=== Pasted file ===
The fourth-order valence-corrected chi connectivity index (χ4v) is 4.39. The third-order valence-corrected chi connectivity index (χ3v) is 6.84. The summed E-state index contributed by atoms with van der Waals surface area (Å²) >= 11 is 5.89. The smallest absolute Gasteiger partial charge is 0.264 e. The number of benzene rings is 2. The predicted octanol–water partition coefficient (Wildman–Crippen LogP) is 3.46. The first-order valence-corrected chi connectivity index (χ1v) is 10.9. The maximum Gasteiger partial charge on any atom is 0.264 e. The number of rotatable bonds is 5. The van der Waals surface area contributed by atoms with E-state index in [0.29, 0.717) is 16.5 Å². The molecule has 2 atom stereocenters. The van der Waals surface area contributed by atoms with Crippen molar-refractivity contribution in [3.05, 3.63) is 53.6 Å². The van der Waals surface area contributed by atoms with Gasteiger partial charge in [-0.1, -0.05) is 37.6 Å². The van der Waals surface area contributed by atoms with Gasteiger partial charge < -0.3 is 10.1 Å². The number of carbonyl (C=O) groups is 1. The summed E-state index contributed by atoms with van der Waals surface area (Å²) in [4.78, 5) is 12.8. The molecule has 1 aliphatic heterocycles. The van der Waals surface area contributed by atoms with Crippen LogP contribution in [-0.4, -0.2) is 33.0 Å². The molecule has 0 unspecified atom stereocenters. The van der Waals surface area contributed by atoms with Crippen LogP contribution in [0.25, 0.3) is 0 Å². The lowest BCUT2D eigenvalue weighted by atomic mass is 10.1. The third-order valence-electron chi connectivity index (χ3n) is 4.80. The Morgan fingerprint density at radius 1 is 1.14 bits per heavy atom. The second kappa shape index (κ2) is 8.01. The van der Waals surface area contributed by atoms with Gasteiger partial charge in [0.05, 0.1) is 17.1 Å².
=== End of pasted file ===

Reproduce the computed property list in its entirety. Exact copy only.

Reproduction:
The fourth-order valence-corrected chi connectivity index (χ4v) is 4.39. The third-order valence-corrected chi connectivity index (χ3v) is 6.84. The summed E-state index contributed by atoms with van der Waals surface area (Å²) >= 11 is 5.89. The smallest absolute Gasteiger partial charge is 0.264 e. The number of benzene rings is 2. The predicted octanol–water partition coefficient (Wildman–Crippen LogP) is 3.46. The first-order valence-corrected chi connectivity index (χ1v) is 10.9. The maximum Gasteiger partial charge on any atom is 0.264 e. The number of rotatable bonds is 5. The van der Waals surface area contributed by atoms with E-state index in [0.29, 0.717) is 16.5 Å². The molecule has 2 atom stereocenters. The van der Waals surface area contributed by atoms with Crippen molar-refractivity contribution in [3.05, 3.63) is 53.6 Å². The van der Waals surface area contributed by atoms with Gasteiger partial charge in [-0.1, -0.05) is 37.6 Å². The van der Waals surface area contributed by atoms with Gasteiger partial charge < -0.3 is 10.1 Å². The number of carbonyl (C=O) groups is 1. The summed E-state index contributed by atoms with van der Waals surface area (Å²) in [4.78, 5) is 12.8. The molecule has 1 aliphatic heterocycles. The van der Waals surface area contributed by atoms with Crippen LogP contribution in [-0.4, -0.2) is 33.0 Å². The molecule has 0 unspecified atom stereocenters. The van der Waals surface area contributed by atoms with Crippen LogP contribution in [0.25, 0.3) is 0 Å². The lowest BCUT2D eigenvalue weighted by atomic mass is 10.1. The third-order valence-electron chi connectivity index (χ3n) is 4.80. The Morgan fingerprint density at radius 1 is 1.14 bits per heavy atom. The second kappa shape index (κ2) is 8.01. The van der Waals surface area contributed by atoms with Gasteiger partial charge in [0.05, 0.1) is 17.1 Å².